Signed.. Plankowner, USS California CGN-36

  • Philip DiIorio

    I wonder if those who think we are going to be as effective after cuts pre-suppose the use of tactical nuclear weapons.

  • http://hlb-engineering.us/ HLB

    Drastically cut the number of 3 & 4 stars to begin with. Flag Corps is far too top heavy for what little heavy lifting it does. The Marine Corps is a corps. That’s ONE 3 star general. And nothing higher!

  • Jim Sawhill

    The GAO has never even been able to audit the pentagon! No one knows how much money it takes. Cut it back to whatever can be accounted for. And let’s get the National Guard back to US soil.

  • http://hlb-engineering.us/ HLB

    With Californians breathing the coal ash of China; left coasters eating Fukushima fish, and Alaskans smelling the oil fields of Siberia — there’s no such thing as tactical nuclear weapons.

  • Yar

    Yet we have not funded their healthcare or their retirements.

  • Coastghost

    Does Mr. Rumbaugh see much prospect for the US simply hiring mercenary armies when needed? What reliable retailer keeps those on their shelves these days?

  • http://hlb-engineering.us/ HLB

    I’m not over the age of 65 and I go to the VA for bennies.

  • http://hlb-engineering.us/ HLB

    Aide: Mr. President, what are you going to do about the mindless flag corps over at the Pentagon? Unprepared for current struggles; unimaginative in appreciating future ones.

    Obama: We’re going with BDO.

    Aide: Ah, BDO. That could work.

    Beats hitting the links with the generals all of the time.

  • Elizabeth_in_RI

    We need to start using diplomacy rather than military strength. Right now we are spending MORE THAN all of Europe and Asia on our military. So while China and Singapore and others are building new airports, new roads, new factories, etc., etc., the supply lines and resource areas which we are paying to protect for them, all while our own research and infrastructure dollars are disappearing. These rising nations are doing so on our backs while we are crying that the sky is falling because we are cutting our military back to levels that still dwarf their combined levels.
    We should be helping to build the problem areas rather than droning them into submission!

  • AlanThinks

    The caller who decried that all of military equipment is out dated is nuts. Our country’s infrastructure is outdated while the military gets endless dollars thrown at the latest technology.

  • d clark

    Goure is a bought dog of the war mongers!

  • http://hlb-engineering.us/ HLB

    I’m nominating Larry Summers to be the Provisioner General over at the Pentagon. Think of Larry as a walking, talking, smarter-than-you-are IED.
    –Barack H. Obama, Commander in Chief of US Armed Forces

  • Human2013

    Ok, can someone please tell the defense brainwashed caller from Alabama that if we go to war with China there will be no planet earth, so there is no use planning for it!

  • Art Toegemann

    Just an historical note here:
    Fearing the US would not be prepared for war if there are cut backs belies the state of the nation before WWI. The US had to train and gear up for that war. This may be the source of Eisenhower’s military industrial complex theme. There was little to no MIC before WWI, Ike a veteran of that one too.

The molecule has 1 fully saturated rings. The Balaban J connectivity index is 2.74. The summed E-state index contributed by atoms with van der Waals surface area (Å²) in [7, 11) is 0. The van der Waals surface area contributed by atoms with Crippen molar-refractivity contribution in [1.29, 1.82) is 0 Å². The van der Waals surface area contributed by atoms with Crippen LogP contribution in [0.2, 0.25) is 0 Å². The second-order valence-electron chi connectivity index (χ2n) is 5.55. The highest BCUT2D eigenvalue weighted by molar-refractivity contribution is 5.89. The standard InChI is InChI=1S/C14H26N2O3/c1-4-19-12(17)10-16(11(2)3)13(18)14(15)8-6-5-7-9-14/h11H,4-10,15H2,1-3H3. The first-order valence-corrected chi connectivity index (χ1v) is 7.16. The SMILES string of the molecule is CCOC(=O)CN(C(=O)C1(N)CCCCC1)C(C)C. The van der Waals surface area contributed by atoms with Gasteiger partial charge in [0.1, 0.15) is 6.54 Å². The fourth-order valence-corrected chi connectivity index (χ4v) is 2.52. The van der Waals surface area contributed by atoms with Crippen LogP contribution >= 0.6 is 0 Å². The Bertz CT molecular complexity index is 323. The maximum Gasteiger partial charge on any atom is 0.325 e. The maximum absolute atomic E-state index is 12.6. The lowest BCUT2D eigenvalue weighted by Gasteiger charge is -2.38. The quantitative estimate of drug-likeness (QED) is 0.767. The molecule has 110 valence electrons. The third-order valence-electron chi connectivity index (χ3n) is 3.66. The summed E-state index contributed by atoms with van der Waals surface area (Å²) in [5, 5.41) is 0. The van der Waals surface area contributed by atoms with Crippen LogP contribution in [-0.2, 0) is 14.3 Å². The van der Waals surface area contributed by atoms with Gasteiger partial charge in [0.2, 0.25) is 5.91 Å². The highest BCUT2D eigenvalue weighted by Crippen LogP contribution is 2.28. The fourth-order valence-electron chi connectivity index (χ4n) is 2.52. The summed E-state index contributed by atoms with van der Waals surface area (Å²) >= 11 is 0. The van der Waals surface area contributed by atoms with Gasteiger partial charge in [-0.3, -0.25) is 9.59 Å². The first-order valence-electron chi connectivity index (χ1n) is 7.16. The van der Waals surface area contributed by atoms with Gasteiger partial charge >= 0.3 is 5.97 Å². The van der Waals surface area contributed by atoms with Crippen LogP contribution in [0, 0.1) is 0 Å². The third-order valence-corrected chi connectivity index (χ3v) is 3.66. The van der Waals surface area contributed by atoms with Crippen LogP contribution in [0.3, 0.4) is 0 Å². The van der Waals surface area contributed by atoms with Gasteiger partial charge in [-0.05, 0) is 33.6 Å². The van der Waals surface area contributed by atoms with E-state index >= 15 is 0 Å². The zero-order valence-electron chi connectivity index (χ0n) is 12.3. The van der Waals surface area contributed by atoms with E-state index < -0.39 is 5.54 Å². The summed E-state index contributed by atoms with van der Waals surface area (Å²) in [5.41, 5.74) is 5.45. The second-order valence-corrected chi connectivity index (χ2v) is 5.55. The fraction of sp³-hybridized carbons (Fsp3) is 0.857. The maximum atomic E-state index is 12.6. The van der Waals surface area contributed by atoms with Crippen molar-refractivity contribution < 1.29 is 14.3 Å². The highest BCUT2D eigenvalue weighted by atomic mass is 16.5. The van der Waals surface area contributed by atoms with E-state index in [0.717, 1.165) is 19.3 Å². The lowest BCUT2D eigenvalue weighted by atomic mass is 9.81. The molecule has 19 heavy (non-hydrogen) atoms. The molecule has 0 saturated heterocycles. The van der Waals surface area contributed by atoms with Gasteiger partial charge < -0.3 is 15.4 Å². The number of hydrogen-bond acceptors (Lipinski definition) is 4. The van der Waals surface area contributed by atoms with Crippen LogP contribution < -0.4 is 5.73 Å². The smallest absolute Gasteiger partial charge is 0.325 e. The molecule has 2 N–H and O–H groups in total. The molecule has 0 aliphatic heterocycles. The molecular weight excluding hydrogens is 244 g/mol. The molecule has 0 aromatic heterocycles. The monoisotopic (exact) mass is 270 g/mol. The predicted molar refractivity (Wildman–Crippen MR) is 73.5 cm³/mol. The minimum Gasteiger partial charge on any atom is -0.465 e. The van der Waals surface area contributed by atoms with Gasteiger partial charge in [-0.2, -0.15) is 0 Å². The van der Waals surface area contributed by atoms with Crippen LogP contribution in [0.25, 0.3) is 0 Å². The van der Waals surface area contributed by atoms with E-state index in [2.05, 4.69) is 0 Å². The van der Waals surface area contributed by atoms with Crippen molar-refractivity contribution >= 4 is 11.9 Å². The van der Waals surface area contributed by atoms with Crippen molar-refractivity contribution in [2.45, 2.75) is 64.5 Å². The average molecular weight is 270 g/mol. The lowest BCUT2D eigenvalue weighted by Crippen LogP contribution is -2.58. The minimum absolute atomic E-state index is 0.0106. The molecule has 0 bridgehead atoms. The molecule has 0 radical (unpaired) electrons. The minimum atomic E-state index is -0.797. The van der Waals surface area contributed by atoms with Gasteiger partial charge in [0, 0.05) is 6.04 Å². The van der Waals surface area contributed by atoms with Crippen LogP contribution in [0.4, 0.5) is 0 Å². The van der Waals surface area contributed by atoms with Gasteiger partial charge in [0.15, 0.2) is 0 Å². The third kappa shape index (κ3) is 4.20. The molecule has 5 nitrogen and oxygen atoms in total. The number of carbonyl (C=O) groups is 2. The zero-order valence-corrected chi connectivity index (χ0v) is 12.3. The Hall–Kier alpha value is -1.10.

We can safely cut back at the DoD et al. and use that wealth at the long list of constructive expenses.

    • Arkuy The Great

      “We can safely cut back at the DoD et al. and use that wealth at the long list of constructive expenses.”

      Perhaps we could do so. Unfortunately, the recent history of our governing classes has been that any “found” money will be spent on wasteful pork-barrel spending for the benefit of key constituencies in the home districts. Constructive initiatives that could provide a broad benefit to our country will be thus subverted. The list of such incidents in living memory is long.

  • Coastghost

    You’re the only one flippantly speaking of invading China, Mr. Rumbaugh. Are you so sure that China’s naval ambitions are doomed to failure regardless of our defense posture?

  • Elizabeth_in_RI

    Your guest just said that we won’t have the forces needed to occupy countries like we did with Iraq and Afghanistan – and I consider that a good thing. Sadly, what has more than a decade of occupation really done for either of those places. The idea of occupying China, Russia or any other country in this day is simply ridiculous – that’s not how the next war will be fought. We couldn’t even figure out how to effectively intervene in Syria without blowing up the whole world – how would military intervention work with any of these other countries with large standing armies??

  • Solomon

    Drawing down the military based on tanks, planes, ships, is only one aspect. The facts are the military has massive waste period. From an economic point of view there needs to be a thorough audit and evaluation on cutting cost. Making generalized arguments about fighting a future war is posturing and not evaluating what we did wrong in the current decade of war. “After action review”

    Also, investing in your force to be better force, better trained and educated, will also have a significant impact. While limiting the number of vehicles or soldiers we’re standing up, the trade-off can be investing in a better quality solider. (soldiers who are evolving with our standing in the modern world and having real-time experience each year.) I suggest the current “combat veterans”, however, quality officers and nco’s are leaving the military in remarkably high numbers because their not being cultivated and invested in.